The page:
Court Watch 6-2012


[29th March 2012]

Constitutional Appeals to Supreme Court

Prosecutions Which Have Taken Too Long

Freedom of Expression Appeals

Compensation for Torture

1.  Prosecutions which have Taken too Long

Comment:  A disturbing trend has become apparent i n which the police or prosecutors revive what some lawyers are labelling “archive cases” – criminal cases dating back several years but previously dropped by police or prosecutors for various reasons.  Available figures show that this happens more frequently when the accused person is an MDC-T supporter.

Bringing an archive case before the court again is legally possible because in such a case the proceedings were stopped before plea – i.e. before the charge was formally put to the accused in court and his or her plea recorded by the judge or magistrate.  In such a case the accused is merely discharged, not acquitted – which means that he or she can legally be prosecuted at a later date.  Only an acquittal after plea prevents a person from being brought to court again for the same offence.  This means that although discharged from custody or released from remand, the accused person in an archive case is on paper liable to find himself back in court at any time for 20 years from the date of the alleged offence – or, where the charge is murder, indefinitely [the statutory limitation period for all offences, except murder, is 20 years – Criminal Procedure and Evidence Act, section 26].  That is why a magistrate discharging an accused person before plea often warns him or her that the State retains the right to revive the case.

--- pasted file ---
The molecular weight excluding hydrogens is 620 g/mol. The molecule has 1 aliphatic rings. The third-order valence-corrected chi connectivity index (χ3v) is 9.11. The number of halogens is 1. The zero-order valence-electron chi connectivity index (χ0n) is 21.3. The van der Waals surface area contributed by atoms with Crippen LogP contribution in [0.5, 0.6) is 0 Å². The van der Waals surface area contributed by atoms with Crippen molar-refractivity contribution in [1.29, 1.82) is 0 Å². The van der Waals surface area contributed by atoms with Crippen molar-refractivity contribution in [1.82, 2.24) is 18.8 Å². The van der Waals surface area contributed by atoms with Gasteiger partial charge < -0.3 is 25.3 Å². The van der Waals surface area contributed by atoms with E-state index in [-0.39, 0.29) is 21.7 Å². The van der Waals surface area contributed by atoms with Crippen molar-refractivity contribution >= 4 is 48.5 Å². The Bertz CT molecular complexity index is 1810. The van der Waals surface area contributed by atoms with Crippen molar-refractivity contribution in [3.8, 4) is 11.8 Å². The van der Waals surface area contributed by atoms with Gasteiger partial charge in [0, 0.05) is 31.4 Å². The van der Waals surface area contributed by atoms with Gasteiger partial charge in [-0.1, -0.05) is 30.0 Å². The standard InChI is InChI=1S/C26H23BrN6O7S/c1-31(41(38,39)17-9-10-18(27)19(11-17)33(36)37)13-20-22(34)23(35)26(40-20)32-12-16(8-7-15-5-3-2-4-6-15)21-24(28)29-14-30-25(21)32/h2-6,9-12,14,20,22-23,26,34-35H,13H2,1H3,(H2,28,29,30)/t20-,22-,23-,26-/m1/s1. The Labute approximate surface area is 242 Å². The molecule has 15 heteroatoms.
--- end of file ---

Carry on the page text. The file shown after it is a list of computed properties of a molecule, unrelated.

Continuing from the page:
Bringing up an old case can, however, be unfair to the accused, depending on the circumstances.  Which is why the Constitution gives everyone charged with a criminal offence the right to be tried “within a reasonable time” [Constitution, section 18]

A recent example: State v Tongai Matutu